Abstract #M136

# M136
Investigation of Escherichia coli survival in powdered whole goat milk during four months of storage.
B. I. Davis1, A. Siddique1, A. K. Mahapatra1, Y. W. Park*1, 1Fort Valley State University, Fort Valley, GA.

Low water activity (aw) is essential for extending shelf life as well as attaining microbiologically safe foods, such as in dehydrated milk products. Certain harmful microbes can enter the food chain opportunistically during processing and survive in dehydrated foods, causing serious concerns over food safety. The objective of this study was to investigate the survivability of Escherichia coli in powdered goat milk (PGM) at 4°C and 22°C during 0, 2 and 4 mo storage. Three different lots of commercial whole goat milk powder products were purchased from a local retail outlet, and the total amount of each lot was divided into 2 equal quantities to assign them to 2 treatment groups as control and E. coli inoculated groups. Ten grams of the experimental PGM samples were inoculated with 50 µL of E. coli K12. Both of the treated and control samples without inoculation of the pathogens were subjected to the 2 temperature and 3 storage treatments. All experimental PGM samples were microbiologically analyzed according to the manufacturer’s procedure (3M Center, St. Paul, MN). The PGM samples in duplicates were serially diluted, plated on the 3M Petrifilm EC plates, and colonies were counted after 48 h incubation at 37°C. The initial inoculation rate was at least 8 log cfu/g for each sample. Results showed that the inoculated experimental PGM contained average 5.01 log cfu/g E. coli in the initial samples. Mean E. coli counts of 4 and 22°C at 0, 2 and 4 mo storages were: 5.01, 4.16; 3.43, 1.85; and 3.77, 1.48 cfu/g, respectively, indicating that E. coli counts significantly (P < 0.01) decreased during 4 mo storage period. There were significant (P < 0.01) differences in E. coli counts between temperatures and between storage periods for both of main factors. E. coli counts of the powder milk samples were not affected by batch effect up to 2 mo, but did affect at 4 mo storage. It was concluded that the survivability of E. coli in the powdered whole goat milk significantly decreased as the storage time advanced.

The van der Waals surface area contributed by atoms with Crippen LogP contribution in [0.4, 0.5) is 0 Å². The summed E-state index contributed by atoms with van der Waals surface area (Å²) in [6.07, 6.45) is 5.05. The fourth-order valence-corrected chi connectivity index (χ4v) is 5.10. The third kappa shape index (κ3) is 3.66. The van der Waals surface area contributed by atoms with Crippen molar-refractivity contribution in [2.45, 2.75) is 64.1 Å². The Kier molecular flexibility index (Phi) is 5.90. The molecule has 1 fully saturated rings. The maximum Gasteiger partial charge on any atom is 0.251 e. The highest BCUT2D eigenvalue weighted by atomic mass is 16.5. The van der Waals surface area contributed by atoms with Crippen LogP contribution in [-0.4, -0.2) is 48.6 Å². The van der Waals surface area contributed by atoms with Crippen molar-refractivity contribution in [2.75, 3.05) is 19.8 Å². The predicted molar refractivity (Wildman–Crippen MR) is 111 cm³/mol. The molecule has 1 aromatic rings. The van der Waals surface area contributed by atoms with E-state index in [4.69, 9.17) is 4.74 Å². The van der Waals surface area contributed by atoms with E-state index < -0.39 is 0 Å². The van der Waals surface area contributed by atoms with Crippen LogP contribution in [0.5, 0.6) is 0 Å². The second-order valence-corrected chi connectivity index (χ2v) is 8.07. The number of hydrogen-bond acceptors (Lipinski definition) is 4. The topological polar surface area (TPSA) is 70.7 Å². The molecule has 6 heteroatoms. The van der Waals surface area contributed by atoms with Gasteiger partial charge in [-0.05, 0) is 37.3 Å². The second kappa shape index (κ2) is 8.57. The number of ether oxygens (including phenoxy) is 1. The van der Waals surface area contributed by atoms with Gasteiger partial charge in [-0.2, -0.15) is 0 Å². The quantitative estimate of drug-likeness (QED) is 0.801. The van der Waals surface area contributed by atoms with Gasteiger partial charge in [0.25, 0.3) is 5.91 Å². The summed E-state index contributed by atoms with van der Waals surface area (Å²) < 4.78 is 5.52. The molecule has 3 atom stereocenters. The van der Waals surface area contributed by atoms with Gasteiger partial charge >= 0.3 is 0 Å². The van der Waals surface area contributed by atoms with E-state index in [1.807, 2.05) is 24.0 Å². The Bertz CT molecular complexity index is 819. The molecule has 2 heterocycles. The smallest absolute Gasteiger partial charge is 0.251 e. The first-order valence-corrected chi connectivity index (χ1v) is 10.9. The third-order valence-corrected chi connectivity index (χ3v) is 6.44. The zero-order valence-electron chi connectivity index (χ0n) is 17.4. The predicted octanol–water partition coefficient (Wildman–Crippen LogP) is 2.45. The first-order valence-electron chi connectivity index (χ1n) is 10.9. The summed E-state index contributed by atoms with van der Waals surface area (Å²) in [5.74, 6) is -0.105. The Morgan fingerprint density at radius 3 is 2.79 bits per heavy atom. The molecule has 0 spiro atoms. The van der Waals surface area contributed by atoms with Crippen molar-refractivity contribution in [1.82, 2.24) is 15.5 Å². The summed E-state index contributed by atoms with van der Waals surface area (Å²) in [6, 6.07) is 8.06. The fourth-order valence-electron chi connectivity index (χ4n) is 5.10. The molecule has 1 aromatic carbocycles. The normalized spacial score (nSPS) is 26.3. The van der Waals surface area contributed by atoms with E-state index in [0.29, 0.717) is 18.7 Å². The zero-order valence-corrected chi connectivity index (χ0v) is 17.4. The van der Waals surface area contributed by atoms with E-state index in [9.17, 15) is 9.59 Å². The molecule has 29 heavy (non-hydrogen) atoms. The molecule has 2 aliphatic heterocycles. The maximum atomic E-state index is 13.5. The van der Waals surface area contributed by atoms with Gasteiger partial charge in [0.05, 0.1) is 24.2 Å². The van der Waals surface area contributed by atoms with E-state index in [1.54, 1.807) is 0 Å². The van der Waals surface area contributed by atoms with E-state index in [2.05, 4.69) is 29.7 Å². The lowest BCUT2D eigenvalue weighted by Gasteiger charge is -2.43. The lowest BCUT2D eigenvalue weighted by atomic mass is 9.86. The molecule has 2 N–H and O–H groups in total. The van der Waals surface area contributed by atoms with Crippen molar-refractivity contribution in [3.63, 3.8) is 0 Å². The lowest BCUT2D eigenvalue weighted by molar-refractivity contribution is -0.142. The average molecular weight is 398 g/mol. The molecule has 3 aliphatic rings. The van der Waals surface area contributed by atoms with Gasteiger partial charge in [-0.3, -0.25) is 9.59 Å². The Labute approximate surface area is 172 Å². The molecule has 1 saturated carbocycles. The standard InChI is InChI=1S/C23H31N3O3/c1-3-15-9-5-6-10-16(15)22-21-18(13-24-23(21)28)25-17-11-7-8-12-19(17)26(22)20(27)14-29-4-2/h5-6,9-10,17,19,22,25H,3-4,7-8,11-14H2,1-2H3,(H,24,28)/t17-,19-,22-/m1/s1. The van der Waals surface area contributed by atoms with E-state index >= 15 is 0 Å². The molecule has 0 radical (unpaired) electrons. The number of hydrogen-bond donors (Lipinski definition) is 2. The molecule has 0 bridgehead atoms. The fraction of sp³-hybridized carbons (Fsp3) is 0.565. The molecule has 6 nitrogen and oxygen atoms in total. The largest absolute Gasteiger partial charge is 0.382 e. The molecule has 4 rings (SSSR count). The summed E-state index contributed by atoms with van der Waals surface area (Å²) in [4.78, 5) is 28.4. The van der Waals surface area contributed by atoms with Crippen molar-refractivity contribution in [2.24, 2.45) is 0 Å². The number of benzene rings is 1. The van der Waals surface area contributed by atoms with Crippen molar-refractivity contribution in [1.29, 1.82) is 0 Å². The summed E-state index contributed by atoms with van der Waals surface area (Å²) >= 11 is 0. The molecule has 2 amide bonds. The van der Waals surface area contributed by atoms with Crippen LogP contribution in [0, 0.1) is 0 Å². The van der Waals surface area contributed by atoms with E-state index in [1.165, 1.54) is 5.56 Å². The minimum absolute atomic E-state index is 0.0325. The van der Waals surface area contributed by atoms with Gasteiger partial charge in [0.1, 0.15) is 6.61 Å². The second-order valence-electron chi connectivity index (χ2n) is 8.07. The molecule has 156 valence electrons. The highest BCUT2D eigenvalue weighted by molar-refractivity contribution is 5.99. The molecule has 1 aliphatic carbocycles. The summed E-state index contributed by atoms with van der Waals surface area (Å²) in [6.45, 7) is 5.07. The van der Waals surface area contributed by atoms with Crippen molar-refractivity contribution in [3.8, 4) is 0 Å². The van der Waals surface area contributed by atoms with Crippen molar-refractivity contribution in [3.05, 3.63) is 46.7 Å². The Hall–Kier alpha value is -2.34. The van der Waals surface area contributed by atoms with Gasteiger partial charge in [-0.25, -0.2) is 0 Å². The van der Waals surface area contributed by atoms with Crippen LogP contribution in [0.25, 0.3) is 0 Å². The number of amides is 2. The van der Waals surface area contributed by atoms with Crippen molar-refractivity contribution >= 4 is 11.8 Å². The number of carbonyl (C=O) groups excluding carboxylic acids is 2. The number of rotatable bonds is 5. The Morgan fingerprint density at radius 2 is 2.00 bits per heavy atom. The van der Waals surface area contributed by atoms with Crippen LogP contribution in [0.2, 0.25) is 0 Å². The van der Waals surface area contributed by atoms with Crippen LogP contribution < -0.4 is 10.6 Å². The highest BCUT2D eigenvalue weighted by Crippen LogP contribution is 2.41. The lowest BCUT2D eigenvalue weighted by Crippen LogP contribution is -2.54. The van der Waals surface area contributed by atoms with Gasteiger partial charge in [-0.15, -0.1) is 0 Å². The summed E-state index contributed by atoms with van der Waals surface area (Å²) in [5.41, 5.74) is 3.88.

Key Words: Escherichia coli, powder goat milk, storage